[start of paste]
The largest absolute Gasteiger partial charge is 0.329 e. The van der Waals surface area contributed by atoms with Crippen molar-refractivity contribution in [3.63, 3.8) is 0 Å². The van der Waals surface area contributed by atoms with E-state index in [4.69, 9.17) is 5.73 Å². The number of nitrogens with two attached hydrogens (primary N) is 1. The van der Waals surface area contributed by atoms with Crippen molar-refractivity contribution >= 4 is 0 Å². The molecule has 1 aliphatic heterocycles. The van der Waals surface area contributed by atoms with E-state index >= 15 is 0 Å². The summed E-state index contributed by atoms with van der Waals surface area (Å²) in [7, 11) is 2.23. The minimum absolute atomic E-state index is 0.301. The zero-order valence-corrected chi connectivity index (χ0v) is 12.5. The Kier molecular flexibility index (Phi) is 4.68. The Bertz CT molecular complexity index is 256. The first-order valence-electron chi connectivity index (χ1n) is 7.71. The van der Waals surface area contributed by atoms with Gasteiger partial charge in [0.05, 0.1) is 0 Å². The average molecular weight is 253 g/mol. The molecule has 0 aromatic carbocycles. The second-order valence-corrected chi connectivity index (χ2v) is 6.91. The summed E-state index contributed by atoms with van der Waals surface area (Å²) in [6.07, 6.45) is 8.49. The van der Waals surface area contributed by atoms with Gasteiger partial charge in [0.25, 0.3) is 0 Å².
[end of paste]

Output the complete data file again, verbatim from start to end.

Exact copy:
The largest absolute Gasteiger partial charge is 0.329 e. The van der Waals surface area contributed by atoms with Crippen molar-refractivity contribution in [3.63, 3.8) is 0 Å². The van der Waals surface area contributed by atoms with E-state index in [4.69, 9.17) is 5.73 Å². The number of nitrogens with two attached hydrogens (primary N) is 1. The van der Waals surface area contributed by atoms with Crippen molar-refractivity contribution >= 4 is 0 Å². The molecule has 1 aliphatic heterocycles. The van der Waals surface area contributed by atoms with E-state index >= 15 is 0 Å². The summed E-state index contributed by atoms with van der Waals surface area (Å²) in [7, 11) is 2.23. The minimum absolute atomic E-state index is 0.301. The zero-order valence-corrected chi connectivity index (χ0v) is 12.5. The Kier molecular flexibility index (Phi) is 4.68. The Bertz CT molecular complexity index is 256. The first-order valence-electron chi connectivity index (χ1n) is 7.71. The van der Waals surface area contributed by atoms with Gasteiger partial charge in [0.05, 0.1) is 0 Å². The average molecular weight is 253 g/mol. The molecule has 0 aromatic carbocycles. The second-order valence-corrected chi connectivity index (χ2v) is 6.91. The summed E-state index contributed by atoms with van der Waals surface area (Å²) in [6.07, 6.45) is 8.49. The van der Waals surface area contributed by atoms with Gasteiger partial charge in [0.25, 0.3) is 0 Å².